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White House backs away from demanding access to encrypted data

The U.S. government is not currently seeking legislation demanding access to users’ encrypted data, according to a new report by Reuters. However, White House officials remain in talks with the likes of Google, Apple, and Facebook to prevent “malicious actors” from avoiding detection and threatening national security through the use of closed networks.

“We are actively engaged with private companies to ensure they understand the public safety and national security risks that result from malicious actors’ use of their encrypted products and services,” said White House spokesman Mark Stroh, Reuters reports. “However, the administration is not seeking legislation at this time.”

Related: Apple claims it literally can’t even hand over encrypted data to the FBI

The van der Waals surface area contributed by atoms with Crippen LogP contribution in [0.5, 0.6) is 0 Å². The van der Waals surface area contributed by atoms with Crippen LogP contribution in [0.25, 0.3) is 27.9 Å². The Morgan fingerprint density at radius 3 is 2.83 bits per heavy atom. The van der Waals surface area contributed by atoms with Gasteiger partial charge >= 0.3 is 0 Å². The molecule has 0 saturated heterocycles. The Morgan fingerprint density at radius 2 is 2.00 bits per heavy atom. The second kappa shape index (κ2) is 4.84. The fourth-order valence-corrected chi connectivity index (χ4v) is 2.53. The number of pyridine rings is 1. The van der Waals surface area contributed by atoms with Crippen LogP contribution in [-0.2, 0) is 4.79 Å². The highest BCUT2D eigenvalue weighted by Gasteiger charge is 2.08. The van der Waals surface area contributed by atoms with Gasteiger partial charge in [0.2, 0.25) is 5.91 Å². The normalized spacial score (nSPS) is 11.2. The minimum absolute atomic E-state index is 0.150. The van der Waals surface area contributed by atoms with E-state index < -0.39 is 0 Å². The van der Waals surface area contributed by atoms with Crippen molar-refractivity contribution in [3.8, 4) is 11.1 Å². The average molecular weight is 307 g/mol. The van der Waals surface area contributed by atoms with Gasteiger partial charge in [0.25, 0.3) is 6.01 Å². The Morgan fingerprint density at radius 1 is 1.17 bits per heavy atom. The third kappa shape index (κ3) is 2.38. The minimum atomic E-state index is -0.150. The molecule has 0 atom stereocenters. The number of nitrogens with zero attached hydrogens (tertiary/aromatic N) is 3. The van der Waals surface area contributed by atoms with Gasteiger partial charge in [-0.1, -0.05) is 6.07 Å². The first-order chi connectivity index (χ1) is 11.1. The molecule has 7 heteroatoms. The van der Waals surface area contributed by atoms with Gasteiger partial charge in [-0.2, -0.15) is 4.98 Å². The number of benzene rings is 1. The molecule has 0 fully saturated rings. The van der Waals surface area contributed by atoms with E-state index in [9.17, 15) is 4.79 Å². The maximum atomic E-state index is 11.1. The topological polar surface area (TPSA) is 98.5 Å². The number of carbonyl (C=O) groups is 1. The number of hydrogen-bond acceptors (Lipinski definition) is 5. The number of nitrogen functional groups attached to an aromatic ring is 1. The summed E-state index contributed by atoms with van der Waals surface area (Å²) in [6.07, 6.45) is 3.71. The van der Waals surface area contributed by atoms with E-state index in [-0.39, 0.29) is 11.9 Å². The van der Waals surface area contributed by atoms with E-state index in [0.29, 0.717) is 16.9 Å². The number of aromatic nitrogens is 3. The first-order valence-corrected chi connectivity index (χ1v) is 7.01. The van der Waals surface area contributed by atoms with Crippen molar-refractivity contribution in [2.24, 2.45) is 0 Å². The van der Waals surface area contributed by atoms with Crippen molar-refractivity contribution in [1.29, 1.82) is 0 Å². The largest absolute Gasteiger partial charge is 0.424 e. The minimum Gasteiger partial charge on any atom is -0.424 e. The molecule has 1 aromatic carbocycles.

Technology companies are firmly opposed to any kind of backdoor into their encrypted systems, citing concerns about user privacy. President Barack Obama’s administration, on the other hand, has previously warned about the dangers of providing impenetrable networks for terrorist and criminal groups to make use of.

“Changing forms of Internet communication and the use of encryption are posing real challenges to the FBI’s ability to fulfill its public safety and national security missions,” said FBI Director James Comey earlier in the week at a Senate committee hearing.

Of course the various advantages and disadvantages of encryption have been debated for many years already: Leaving a security loophole for the authorities to use in their investigations not only brings up privacy issues, but also gives rogue hackers the opportunity to access the same data if they can work out the combination code.

We’ve already seen a number of high-profile hacks carried out this year, and it seems they may have been influential in convincing government officials from backing down. For now, it seems the White House isn’t going to insist on being able to break into a smartphone or email account when it thinks it has sufficient grounds to do so, though it’s unlikely that we’ve heard the last of the tug-of-war between U.S. tech firms and the authorities.